ManagementObjectSearcher searcher = new ManagementObjectSearcher(wql);

The ManagementObjectSearcher class includes the Get method, which executes the query and returns the results. Add the code below to execute the query.

ManagementObjectCollection results = searcher.Get();

Once you have the ManagementObjectCollection object that contains the results of the query, you can iterate through the results using a foreach loop. Each item in the collection is a ManagementObject object that contains a number of values that have been returned. To obtain the values you can provide the attribute name to the object's indexer. All attribute values are returned as objects but can be converted to strings or cast to other types in most cases.

To see some of the results of the query, add the foreach loop shown below. This cycles through all of the results, though in this case there will be only one item in the collection, and outputs three pieces of system information. In this case, the name and organisation with which Microsoft Windows was registered, and the name of the operating system are shown.

foreach (ManagementObject result in results)
    Console.WriteLine("User:\t{0}", result["RegisteredUser"]);
    Console.WriteLine("Org.:\t{0}", result["Organization"]);
    Console.WriteLine("O/S :\t{0}", result["Name"]);

Filtering Results

The WQL query language includes various elements of SQL. One of the key items is the ability to filter the information that is returned. We can specify which data to return in a similar manner to defining the column list in a SQL query. We can also apply filters with a WHERE clause. To demonstrate, first try running the following code. This returns all of the information about the currently installed local drives, including floppy disks, hard disks and optical media. Although all of the information is retrieved, only the drive letter and volume name are outputted.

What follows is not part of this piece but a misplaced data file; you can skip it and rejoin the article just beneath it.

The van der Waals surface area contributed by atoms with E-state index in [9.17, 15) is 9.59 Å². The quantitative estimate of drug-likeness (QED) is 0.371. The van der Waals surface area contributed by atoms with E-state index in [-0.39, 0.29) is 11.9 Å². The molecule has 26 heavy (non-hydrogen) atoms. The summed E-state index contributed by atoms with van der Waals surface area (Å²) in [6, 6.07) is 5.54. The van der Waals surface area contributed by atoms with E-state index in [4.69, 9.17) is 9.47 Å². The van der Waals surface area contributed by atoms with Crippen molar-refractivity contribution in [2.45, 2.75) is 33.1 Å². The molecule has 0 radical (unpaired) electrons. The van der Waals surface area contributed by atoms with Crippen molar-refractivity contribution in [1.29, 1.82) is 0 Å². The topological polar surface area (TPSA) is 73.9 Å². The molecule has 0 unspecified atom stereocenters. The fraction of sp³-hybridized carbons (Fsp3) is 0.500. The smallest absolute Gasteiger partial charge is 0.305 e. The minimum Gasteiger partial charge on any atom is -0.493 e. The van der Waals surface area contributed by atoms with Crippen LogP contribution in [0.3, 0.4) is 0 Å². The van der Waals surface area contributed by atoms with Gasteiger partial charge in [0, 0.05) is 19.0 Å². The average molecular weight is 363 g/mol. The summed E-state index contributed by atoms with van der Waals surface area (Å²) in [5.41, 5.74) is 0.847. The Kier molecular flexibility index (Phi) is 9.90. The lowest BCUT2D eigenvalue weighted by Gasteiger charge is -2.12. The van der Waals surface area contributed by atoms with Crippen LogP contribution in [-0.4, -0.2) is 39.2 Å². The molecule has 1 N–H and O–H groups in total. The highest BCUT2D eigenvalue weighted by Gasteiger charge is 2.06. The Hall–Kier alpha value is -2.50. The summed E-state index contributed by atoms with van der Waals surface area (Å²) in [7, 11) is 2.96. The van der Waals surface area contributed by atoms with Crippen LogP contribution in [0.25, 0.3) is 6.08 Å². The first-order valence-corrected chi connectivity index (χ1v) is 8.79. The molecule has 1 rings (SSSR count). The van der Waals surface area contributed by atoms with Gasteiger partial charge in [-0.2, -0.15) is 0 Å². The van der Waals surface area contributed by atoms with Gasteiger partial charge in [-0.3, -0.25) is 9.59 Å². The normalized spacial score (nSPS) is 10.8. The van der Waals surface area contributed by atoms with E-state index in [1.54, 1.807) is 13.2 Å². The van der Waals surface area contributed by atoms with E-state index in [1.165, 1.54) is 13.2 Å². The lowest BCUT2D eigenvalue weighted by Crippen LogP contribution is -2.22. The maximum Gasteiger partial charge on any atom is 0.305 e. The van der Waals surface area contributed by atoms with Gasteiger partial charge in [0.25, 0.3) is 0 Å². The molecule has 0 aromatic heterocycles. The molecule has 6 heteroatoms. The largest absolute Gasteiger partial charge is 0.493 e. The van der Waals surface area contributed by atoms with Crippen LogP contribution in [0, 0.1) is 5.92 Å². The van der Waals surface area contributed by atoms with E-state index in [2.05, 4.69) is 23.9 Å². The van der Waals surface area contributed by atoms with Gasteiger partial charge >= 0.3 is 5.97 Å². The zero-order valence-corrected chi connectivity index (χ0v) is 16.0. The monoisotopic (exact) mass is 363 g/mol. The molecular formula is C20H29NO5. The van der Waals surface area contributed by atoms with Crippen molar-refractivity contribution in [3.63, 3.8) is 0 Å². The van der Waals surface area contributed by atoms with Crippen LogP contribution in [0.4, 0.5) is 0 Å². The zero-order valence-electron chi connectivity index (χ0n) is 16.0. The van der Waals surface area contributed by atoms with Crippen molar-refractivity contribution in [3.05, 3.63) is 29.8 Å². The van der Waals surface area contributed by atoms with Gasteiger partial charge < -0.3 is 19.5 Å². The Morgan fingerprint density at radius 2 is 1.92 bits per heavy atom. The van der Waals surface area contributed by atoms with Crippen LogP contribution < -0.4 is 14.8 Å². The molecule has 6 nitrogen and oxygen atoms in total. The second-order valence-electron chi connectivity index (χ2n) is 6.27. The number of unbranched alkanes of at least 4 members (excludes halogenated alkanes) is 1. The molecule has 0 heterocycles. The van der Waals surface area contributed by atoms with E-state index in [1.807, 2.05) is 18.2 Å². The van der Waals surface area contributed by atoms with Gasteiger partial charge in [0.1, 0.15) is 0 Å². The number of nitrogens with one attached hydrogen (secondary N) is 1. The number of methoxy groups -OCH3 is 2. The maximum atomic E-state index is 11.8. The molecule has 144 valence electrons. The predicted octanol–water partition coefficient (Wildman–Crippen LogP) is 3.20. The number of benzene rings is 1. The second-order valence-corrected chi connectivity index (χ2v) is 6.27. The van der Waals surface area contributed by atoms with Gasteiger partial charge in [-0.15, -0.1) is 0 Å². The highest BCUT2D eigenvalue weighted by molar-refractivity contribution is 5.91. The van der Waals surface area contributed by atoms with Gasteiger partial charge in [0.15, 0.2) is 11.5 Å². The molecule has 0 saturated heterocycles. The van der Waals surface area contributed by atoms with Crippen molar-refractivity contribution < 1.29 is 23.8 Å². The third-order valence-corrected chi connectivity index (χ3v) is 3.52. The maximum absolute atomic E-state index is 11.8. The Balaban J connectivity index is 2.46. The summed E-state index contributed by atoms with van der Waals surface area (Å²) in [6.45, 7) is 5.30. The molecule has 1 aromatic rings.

ObjectQuery wql = new ObjectQuery("SELECT * FROM Win32_LogicalDisk");
ManagementObjectSearcher searcher = new ManagementObjectSearcher(wql);
ManagementObjectCollection results = searcher.Get();
foreach (ManagementObject result in results)
    Console.WriteLine(string.Format("{0}-{1}", result["Name"], result["VolumeName"]));

As we only need two elements of the available information, we can modify the query so that only those items are retrieved. The following query shows this. Try substituting this query in the previous code sample and running the program again. The results should be identical, as we have still obtained enough information to display.

SELECT Name, VolumeName FROM Win32_LogicalDisk

Adding the list of required items filtered the "columns" that were returned. To filter the "rows", we can add a WHERE clause. This defines a predicate and only returns the items from the WMI data where the predicate is true. We can demonstrate this with the following query, which adds a WHERE clause to specify that only drives with a DriveType of 3 should be retrieved. These are local hard disk drives.

SELECT Name, VolumeName FROM Win32_LogicalDisk WHERE DriveType=3
9 October 2010